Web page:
character flaws [ˈkariktər flôs]: Stuff that make up characters that we end up having complicated feelings for.
I was scrolling through Maggie Stiefvater’s tumblr the other day (it’s become somewhat of a habit ever since I started reading The Raven Cycle series last December), when something grabbed my attention. A sentence that stayed with me hours after I read the post. Someone had asked Stiefvater her thoughts on Vladimir Nabokov’s stance that a good reader is one who is impartial to the story and the characters in it. Along with her response regarding what she expects from a good reader and what she thinks about Nabokov’s stance as a writer herself, Stiefvater went on to point out the things that makes a good reader. She said, ‘remember that a flawed character is not necessarily a bad character.’
|Garfield only be a troublemaker of sorts. (Source)|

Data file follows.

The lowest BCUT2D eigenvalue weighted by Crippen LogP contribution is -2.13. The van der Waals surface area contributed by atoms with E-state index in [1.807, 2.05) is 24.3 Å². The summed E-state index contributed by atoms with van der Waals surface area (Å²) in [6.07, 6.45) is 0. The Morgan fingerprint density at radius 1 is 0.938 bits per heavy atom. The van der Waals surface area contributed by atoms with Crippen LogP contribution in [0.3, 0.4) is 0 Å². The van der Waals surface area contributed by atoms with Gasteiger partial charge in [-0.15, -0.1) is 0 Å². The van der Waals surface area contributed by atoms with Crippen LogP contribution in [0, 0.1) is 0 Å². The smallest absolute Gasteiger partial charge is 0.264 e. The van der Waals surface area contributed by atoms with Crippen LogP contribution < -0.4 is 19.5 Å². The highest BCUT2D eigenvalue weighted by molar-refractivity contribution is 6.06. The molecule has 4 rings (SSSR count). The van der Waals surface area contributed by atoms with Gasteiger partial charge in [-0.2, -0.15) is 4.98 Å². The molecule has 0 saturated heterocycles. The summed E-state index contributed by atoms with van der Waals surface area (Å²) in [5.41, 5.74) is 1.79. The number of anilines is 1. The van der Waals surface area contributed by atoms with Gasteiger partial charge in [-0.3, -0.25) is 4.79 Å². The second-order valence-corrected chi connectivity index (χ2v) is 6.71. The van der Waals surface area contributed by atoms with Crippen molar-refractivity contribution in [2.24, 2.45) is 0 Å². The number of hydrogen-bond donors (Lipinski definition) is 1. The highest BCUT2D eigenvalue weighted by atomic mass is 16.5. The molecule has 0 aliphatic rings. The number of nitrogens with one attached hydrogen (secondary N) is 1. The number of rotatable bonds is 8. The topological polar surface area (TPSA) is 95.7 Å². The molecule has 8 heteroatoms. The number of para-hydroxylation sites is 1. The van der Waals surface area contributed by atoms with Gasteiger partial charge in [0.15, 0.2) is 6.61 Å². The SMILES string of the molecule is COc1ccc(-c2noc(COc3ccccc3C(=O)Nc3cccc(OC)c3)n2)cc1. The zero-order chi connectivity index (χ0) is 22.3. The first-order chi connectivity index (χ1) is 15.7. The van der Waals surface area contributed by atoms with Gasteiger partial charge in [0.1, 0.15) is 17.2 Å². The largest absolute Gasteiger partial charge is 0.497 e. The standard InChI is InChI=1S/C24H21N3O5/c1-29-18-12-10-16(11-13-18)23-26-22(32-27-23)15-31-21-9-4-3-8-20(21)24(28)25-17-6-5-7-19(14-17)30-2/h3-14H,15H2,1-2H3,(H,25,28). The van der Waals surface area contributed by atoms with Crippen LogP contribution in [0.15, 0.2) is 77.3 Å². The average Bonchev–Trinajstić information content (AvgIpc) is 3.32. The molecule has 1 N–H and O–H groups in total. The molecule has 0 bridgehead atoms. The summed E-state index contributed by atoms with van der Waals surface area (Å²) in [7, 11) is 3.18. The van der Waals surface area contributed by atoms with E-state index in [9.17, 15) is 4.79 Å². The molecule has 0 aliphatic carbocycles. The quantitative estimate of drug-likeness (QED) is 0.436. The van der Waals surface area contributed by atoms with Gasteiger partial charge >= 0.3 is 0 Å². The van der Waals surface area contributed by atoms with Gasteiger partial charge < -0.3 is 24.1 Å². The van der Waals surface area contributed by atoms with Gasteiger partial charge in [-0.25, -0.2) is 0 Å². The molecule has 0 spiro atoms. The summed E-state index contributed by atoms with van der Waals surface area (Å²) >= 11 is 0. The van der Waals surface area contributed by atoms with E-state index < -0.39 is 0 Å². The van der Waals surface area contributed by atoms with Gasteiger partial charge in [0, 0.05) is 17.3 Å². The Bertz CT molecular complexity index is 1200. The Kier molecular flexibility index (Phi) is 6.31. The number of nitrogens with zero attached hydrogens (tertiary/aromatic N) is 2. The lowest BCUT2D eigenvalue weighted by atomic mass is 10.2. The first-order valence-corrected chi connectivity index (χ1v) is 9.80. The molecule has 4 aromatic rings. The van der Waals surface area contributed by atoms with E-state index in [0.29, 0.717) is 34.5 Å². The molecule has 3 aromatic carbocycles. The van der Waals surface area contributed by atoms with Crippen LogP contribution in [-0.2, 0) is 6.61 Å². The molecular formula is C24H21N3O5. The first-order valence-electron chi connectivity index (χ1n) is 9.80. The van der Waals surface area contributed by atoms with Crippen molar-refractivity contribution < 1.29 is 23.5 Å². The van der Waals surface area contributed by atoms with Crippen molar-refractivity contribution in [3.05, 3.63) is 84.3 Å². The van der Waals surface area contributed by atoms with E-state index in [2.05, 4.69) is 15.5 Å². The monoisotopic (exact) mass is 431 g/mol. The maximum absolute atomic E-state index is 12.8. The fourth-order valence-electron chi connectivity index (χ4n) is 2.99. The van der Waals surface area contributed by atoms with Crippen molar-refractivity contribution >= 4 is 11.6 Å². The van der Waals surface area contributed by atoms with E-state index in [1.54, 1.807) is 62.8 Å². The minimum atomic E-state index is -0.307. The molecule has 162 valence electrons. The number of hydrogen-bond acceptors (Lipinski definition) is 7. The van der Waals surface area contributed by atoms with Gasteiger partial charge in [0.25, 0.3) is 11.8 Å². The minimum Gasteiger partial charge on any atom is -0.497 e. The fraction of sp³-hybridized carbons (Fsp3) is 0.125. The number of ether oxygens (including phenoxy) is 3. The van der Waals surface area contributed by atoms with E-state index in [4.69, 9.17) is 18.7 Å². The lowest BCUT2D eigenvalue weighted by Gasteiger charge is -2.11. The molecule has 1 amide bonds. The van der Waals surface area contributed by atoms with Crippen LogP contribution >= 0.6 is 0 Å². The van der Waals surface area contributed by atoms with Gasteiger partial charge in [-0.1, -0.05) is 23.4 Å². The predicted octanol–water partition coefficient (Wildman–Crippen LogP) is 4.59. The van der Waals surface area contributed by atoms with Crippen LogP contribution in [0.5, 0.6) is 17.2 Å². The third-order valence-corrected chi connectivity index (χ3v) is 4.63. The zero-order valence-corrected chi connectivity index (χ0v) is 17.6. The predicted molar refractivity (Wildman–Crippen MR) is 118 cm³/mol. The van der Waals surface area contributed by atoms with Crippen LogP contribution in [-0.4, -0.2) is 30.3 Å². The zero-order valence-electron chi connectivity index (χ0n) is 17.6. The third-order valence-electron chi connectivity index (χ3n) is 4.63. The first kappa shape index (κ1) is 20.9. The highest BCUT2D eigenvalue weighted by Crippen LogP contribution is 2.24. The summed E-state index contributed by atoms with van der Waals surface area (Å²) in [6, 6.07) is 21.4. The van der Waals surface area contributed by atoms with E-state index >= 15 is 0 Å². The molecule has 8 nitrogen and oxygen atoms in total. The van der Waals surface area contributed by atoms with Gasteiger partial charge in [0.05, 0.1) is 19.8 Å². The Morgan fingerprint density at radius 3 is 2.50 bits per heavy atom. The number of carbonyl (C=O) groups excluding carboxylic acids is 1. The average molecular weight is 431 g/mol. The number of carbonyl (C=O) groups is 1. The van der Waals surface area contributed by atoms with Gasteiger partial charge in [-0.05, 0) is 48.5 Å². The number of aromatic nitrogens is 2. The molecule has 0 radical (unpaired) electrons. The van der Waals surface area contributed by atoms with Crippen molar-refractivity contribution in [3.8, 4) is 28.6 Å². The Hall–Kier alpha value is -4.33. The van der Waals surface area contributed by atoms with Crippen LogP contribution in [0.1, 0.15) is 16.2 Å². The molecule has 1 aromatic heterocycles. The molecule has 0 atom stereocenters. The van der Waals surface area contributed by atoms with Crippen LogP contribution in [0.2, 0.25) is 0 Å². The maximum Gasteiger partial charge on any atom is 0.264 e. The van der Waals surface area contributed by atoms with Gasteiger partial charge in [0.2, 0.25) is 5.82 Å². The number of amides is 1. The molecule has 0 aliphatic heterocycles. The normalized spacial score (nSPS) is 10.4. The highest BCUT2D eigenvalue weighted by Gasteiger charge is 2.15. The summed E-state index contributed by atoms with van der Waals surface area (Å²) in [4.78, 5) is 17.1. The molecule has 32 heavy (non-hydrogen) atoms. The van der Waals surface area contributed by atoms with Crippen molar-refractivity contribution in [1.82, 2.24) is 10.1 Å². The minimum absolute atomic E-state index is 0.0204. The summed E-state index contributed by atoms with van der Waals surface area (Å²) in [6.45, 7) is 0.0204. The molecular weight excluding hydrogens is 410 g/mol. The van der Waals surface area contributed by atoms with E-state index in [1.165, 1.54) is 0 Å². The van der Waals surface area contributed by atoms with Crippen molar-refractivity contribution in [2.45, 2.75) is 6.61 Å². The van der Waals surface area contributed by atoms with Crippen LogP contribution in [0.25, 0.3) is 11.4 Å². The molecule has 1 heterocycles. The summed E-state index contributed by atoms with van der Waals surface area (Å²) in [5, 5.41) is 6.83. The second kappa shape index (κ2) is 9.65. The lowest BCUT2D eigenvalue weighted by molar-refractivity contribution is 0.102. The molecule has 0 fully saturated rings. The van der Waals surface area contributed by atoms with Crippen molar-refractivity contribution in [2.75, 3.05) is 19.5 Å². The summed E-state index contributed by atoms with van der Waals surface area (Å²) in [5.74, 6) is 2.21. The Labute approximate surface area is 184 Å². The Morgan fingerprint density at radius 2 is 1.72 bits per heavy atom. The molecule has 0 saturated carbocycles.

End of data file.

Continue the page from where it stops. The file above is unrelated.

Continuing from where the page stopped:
Flawed is Just More Interesting
|Everyone has those. (Source)|
Duality is Key
|Lazy is not a flaw, it’s someone else’s idea. (Source)|
How to Characterize?
|Say yes to smartass. (Source)|
So yes, flawed isn’t (necessarily) bad but flawed is engrossing and it makes the reader uncomfortable which is subjective and may not be everyone’s thing. While bad is just bad, flawed is messy and complicated and also many not be everyone’s thing (especially the deeply flawed). However, what Stiefvater says is also true, ‘there’s as much universality in emotional resonance as there is in style preference.’